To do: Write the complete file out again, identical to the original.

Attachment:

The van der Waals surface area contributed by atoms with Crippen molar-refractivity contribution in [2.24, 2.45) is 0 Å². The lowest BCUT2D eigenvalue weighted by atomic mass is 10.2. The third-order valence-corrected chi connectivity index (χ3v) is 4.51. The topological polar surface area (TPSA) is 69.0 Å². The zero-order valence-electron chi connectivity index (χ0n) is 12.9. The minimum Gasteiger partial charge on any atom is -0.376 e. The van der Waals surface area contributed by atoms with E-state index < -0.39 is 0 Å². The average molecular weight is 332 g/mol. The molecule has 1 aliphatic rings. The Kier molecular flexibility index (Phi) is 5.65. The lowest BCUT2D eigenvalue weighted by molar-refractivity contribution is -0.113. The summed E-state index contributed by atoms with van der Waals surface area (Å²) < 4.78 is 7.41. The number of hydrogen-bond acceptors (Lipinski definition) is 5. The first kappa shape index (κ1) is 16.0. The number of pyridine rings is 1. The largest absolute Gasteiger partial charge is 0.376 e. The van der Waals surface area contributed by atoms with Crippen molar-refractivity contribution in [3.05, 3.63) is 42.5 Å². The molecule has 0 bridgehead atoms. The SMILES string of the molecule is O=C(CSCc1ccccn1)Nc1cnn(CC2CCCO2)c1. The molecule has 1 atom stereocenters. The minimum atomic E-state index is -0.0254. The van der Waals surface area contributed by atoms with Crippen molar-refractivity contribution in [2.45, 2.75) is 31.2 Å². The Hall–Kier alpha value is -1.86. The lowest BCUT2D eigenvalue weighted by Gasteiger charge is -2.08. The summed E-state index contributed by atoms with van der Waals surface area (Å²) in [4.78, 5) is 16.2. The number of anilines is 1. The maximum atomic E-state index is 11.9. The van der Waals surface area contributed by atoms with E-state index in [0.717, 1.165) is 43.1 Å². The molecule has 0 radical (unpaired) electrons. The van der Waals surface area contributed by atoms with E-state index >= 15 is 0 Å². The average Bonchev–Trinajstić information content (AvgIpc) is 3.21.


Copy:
The van der Waals surface area contributed by atoms with Crippen molar-refractivity contribution in [2.24, 2.45) is 0 Å². The lowest BCUT2D eigenvalue weighted by atomic mass is 10.2. The third-order valence-corrected chi connectivity index (χ3v) is 4.51. The topological polar surface area (TPSA) is 69.0 Å². The zero-order valence-electron chi connectivity index (χ0n) is 12.9. The minimum Gasteiger partial charge on any atom is -0.376 e. The van der Waals surface area contributed by atoms with E-state index < -0.39 is 0 Å². The average molecular weight is 332 g/mol. The molecule has 1 aliphatic rings. The Kier molecular flexibility index (Phi) is 5.65. The lowest BCUT2D eigenvalue weighted by molar-refractivity contribution is -0.113. The summed E-state index contributed by atoms with van der Waals surface area (Å²) < 4.78 is 7.41. The number of hydrogen-bond acceptors (Lipinski definition) is 5. The first kappa shape index (κ1) is 16.0. The number of pyridine rings is 1. The largest absolute Gasteiger partial charge is 0.376 e. The van der Waals surface area contributed by atoms with Crippen molar-refractivity contribution in [3.05, 3.63) is 42.5 Å². The molecule has 0 bridgehead atoms. The SMILES string of the molecule is O=C(CSCc1ccccn1)Nc1cnn(CC2CCCO2)c1. The molecule has 1 atom stereocenters. The minimum atomic E-state index is -0.0254. The van der Waals surface area contributed by atoms with Crippen molar-refractivity contribution in [2.45, 2.75) is 31.2 Å². The Hall–Kier alpha value is -1.86. The lowest BCUT2D eigenvalue weighted by Gasteiger charge is -2.08. The summed E-state index contributed by atoms with van der Waals surface area (Å²) in [4.78, 5) is 16.2. The number of anilines is 1. The maximum atomic E-state index is 11.9. The van der Waals surface area contributed by atoms with E-state index in [0.717, 1.165) is 43.1 Å². The molecule has 0 radical (unpaired) electrons. The van der Waals surface area contributed by atoms with E-state index >= 15 is 0 Å². The average Bonchev–Trinajstić information content (AvgIpc) is 3.21.